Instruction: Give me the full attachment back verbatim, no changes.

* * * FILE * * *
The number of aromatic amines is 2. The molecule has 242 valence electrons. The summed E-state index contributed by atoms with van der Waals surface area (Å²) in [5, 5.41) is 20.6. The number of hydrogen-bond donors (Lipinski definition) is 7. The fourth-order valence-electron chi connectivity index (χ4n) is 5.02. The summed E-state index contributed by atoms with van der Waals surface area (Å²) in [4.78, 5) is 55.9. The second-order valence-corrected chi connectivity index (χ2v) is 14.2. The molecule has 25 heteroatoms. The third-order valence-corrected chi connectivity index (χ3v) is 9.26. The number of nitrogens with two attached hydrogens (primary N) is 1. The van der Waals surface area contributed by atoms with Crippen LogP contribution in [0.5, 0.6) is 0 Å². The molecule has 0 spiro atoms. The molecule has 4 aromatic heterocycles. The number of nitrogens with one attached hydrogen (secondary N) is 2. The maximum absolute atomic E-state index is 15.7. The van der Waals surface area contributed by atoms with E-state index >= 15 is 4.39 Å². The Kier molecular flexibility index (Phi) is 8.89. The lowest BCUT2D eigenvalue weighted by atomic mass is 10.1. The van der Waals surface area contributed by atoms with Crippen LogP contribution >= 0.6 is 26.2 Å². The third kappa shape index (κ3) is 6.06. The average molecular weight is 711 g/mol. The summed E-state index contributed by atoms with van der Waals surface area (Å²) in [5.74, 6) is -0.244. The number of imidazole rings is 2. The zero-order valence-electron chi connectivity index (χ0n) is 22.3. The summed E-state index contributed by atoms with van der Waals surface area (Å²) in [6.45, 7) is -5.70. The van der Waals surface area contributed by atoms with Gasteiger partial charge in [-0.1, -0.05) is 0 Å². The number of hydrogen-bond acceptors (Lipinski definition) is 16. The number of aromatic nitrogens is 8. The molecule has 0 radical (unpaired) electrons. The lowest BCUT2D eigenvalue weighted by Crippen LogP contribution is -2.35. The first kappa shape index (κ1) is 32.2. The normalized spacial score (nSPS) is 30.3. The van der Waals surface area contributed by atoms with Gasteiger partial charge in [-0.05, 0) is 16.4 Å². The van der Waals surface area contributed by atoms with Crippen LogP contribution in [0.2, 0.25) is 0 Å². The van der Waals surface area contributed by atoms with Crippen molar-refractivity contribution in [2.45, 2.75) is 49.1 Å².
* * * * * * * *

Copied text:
The number of aromatic amines is 2. The molecule has 242 valence electrons. The summed E-state index contributed by atoms with van der Waals surface area (Å²) in [5, 5.41) is 20.6. The number of hydrogen-bond donors (Lipinski definition) is 7. The fourth-order valence-electron chi connectivity index (χ4n) is 5.02. The summed E-state index contributed by atoms with van der Waals surface area (Å²) in [4.78, 5) is 55.9. The second-order valence-corrected chi connectivity index (χ2v) is 14.2. The molecule has 25 heteroatoms. The third-order valence-corrected chi connectivity index (χ3v) is 9.26. The number of nitrogens with two attached hydrogens (primary N) is 1. The van der Waals surface area contributed by atoms with Crippen LogP contribution in [0.5, 0.6) is 0 Å². The molecule has 0 spiro atoms. The molecule has 4 aromatic heterocycles. The number of nitrogens with one attached hydrogen (secondary N) is 2. The maximum absolute atomic E-state index is 15.7. The van der Waals surface area contributed by atoms with E-state index >= 15 is 4.39 Å². The Kier molecular flexibility index (Phi) is 8.89. The lowest BCUT2D eigenvalue weighted by atomic mass is 10.1. The van der Waals surface area contributed by atoms with Crippen LogP contribution >= 0.6 is 26.2 Å². The third kappa shape index (κ3) is 6.06. The average molecular weight is 711 g/mol. The summed E-state index contributed by atoms with van der Waals surface area (Å²) in [5.74, 6) is -0.244. The number of imidazole rings is 2. The zero-order valence-electron chi connectivity index (χ0n) is 22.3. The summed E-state index contributed by atoms with van der Waals surface area (Å²) in [6.45, 7) is -5.70. The van der Waals surface area contributed by atoms with Gasteiger partial charge in [-0.1, -0.05) is 0 Å². The number of hydrogen-bond acceptors (Lipinski definition) is 16. The number of aromatic nitrogens is 8. The molecule has 0 radical (unpaired) electrons. The lowest BCUT2D eigenvalue weighted by Crippen LogP contribution is -2.35. The first kappa shape index (κ1) is 32.2. The normalized spacial score (nSPS) is 30.3. The van der Waals surface area contributed by atoms with Gasteiger partial charge in [-0.05, 0) is 16.4 Å². The van der Waals surface area contributed by atoms with Crippen LogP contribution in [0.2, 0.25) is 0 Å². The van der Waals surface area contributed by atoms with Crippen molar-refractivity contribution in [2.45, 2.75) is 49.1 Å².